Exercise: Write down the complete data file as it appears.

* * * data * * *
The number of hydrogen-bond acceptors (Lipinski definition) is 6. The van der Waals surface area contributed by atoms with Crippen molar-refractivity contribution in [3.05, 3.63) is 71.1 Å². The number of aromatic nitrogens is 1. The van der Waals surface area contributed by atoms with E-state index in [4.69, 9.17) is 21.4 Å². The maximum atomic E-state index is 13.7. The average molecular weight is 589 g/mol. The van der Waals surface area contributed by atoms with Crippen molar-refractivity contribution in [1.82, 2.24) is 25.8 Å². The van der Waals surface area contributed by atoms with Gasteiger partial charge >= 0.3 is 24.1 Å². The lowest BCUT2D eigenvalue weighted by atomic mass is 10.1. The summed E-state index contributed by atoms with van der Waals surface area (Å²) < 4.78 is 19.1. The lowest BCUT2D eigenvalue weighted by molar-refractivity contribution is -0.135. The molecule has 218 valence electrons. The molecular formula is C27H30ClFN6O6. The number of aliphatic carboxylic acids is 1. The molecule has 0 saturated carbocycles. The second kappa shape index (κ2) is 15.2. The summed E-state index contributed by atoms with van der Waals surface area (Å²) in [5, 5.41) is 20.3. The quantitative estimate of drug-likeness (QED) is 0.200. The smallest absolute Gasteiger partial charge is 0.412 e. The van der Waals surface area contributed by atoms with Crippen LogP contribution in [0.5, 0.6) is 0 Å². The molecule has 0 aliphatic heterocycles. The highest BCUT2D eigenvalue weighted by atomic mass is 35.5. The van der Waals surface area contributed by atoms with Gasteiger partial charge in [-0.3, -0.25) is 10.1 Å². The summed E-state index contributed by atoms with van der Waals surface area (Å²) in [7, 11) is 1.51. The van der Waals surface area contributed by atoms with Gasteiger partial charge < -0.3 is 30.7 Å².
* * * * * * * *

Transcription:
The number of hydrogen-bond acceptors (Lipinski definition) is 6. The van der Waals surface area contributed by atoms with Crippen molar-refractivity contribution in [3.05, 3.63) is 71.1 Å². The number of aromatic nitrogens is 1. The van der Waals surface area contributed by atoms with E-state index in [4.69, 9.17) is 21.4 Å². The maximum atomic E-state index is 13.7. The average molecular weight is 589 g/mol. The van der Waals surface area contributed by atoms with Crippen molar-refractivity contribution in [1.82, 2.24) is 25.8 Å². The van der Waals surface area contributed by atoms with Gasteiger partial charge >= 0.3 is 24.1 Å². The lowest BCUT2D eigenvalue weighted by atomic mass is 10.1. The summed E-state index contributed by atoms with van der Waals surface area (Å²) < 4.78 is 19.1. The lowest BCUT2D eigenvalue weighted by molar-refractivity contribution is -0.135. The molecule has 218 valence electrons. The molecular formula is C27H30ClFN6O6. The number of aliphatic carboxylic acids is 1. The molecule has 0 saturated carbocycles. The second kappa shape index (κ2) is 15.2. The summed E-state index contributed by atoms with van der Waals surface area (Å²) in [5, 5.41) is 20.3. The quantitative estimate of drug-likeness (QED) is 0.200. The smallest absolute Gasteiger partial charge is 0.412 e. The van der Waals surface area contributed by atoms with Crippen LogP contribution in [0.5, 0.6) is 0 Å². The molecule has 0 aliphatic heterocycles. The highest BCUT2D eigenvalue weighted by atomic mass is 35.5. The van der Waals surface area contributed by atoms with Gasteiger partial charge in [-0.3, -0.25) is 10.1 Å². The summed E-state index contributed by atoms with van der Waals surface area (Å²) in [7, 11) is 1.51. The van der Waals surface area contributed by atoms with Gasteiger partial charge < -0.3 is 30.7 Å².